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Russia to Field Hypersonic Weapons by 2020

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Asia Defense

Russia to Field Hypersonic Weapons by 2020

Russia’s defense industry is working on a weapon that would be capable of hitting targets at hypersonic speed.

Russia to Field Hypersonic Weapons by 2020
Credit: Wikimedia Commons/Vitaly V Kuzmin

Russia is hoping to develop a hypersonic weapon system capable of penetrating advanced missile defense systems by the early 2020s, according to a senior Russian defense official.

The head of Russia’s Tactical Missile Corporation, Boris Obnosov, said in an interview with Pravda that his company is working in close cooperation with scientists from the Russian Academy of Science and the Advanced Research Foundation under the Military-Industrial Commission to field a hypersonic weapon system within the next couple of years.

Furthermore, Obnosov explained that the current weapon systems under development are based on Soviet-era Kholod and Kholod-2 hypersonic rockets as “it would be impossible to create such weapons from scratch, although technologies at the necessary level are available.” He also reiterated that Russia needs to invest more resources into research and field experiments.

Russia is considered to be behind China and the United States in developing hypersonic weapon systems. Russia has repeatedly tested a new hypersonic glide vehicle (HGV), dubbed Yu-71, over the last two years. The last successful test occurred in April 2016, according to Pentagon officials. (A previous test in June 2015 was deemed unsuccessful.)

As I reported previously (See: “Russia’s Secret New Weapon: Should the West Be Afraid?”), past tests have taken place at the Dombarovsky missile base in eastern Russia. They involved the launching of a SS-19 intercontinental ballistic missile on which the HGV warhead is mounted.  Once the missile reaches the boundary between space and the Earth’s atmosphere–approximately 100 kilometers above the ground–the HGV is released.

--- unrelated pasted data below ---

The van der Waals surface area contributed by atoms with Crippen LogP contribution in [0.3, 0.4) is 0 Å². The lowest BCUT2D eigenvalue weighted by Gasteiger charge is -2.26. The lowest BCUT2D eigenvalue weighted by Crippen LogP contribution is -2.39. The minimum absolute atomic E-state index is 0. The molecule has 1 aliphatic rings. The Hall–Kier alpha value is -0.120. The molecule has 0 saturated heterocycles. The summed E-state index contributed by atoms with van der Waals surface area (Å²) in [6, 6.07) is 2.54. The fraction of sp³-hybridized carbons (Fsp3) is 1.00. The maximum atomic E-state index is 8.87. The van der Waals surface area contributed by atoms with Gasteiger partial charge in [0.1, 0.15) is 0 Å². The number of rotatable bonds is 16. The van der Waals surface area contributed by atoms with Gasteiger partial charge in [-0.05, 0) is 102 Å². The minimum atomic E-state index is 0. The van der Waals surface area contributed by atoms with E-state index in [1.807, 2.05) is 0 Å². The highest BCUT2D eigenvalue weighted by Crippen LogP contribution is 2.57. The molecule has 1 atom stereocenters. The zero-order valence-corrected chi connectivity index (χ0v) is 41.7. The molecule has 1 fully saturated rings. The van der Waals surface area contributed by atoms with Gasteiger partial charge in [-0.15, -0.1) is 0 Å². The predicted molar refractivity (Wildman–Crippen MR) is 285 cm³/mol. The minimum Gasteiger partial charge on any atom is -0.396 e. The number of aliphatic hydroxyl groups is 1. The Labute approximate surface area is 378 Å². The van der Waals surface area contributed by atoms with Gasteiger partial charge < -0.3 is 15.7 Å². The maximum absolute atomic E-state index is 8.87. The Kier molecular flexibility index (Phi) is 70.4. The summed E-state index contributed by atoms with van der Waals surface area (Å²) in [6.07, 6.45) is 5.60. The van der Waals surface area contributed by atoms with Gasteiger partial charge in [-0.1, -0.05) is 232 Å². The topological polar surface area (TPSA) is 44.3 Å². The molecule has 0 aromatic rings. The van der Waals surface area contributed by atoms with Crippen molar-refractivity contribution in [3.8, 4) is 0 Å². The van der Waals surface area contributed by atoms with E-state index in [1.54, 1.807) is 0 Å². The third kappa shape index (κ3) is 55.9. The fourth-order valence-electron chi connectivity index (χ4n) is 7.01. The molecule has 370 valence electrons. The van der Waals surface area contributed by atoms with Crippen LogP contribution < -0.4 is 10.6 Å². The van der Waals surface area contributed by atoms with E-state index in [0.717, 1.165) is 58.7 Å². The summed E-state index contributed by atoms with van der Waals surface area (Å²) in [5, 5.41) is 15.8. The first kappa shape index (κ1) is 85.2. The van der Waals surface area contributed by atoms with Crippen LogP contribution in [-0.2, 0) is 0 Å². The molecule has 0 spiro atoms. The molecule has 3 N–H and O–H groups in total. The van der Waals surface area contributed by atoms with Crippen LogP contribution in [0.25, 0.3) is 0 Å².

As I further explained:

Once it reaches near space and is ejected from the missile booster, the Yu-71 HGV begins to glide in a relatively flat trajectory by executing a pull-up maneuver and accelerating to up to ten times the speed of sound, or around 7,680 miles per hour.

The gliding phase enables the Yu-71 HGV not only to maneuver aerodynamically – performing “extreme maneuvers” and evading interception – but also extends the range of the missile.

Hypersonic weapons are thought to be capable of penetrating any existing missile defense system based on interceptor missiles, I noted:

[U]nlike conventional reentry vehicles, which descend through the atmosphere on a predictable ballistic trajectory, hypersonic glider vehicles are almost impossible to intercept by conventional missile defense systems, which track incoming objects via satellite sensors and ground and sea radar.

One of the principal technical problems consists of developing a control system for the HGV, according to a Russian defense industry source. “At a speed of Mach 5, a cloud of plasma develops around the object that does not let radio beams through. That is why if the missile deviates from its trajectory or there are any other problems during the flight, operators are yet unable to rectify the situation remotely,” the source told RBTH.

According to a Russian military expert interviewed by RBTH, various Russian missile warheads can already accelerate to hypersonic speeds when they are approaching their targets. “These are warheads of the Yars and Rubezh long-range missile systems, which in the final stretch of their flight start maneuvering at a hypersonic speed to overcome the enemy’s missile defense system. The warhead of the Iskander-M short-range missile has the same capability too,” the military expert said.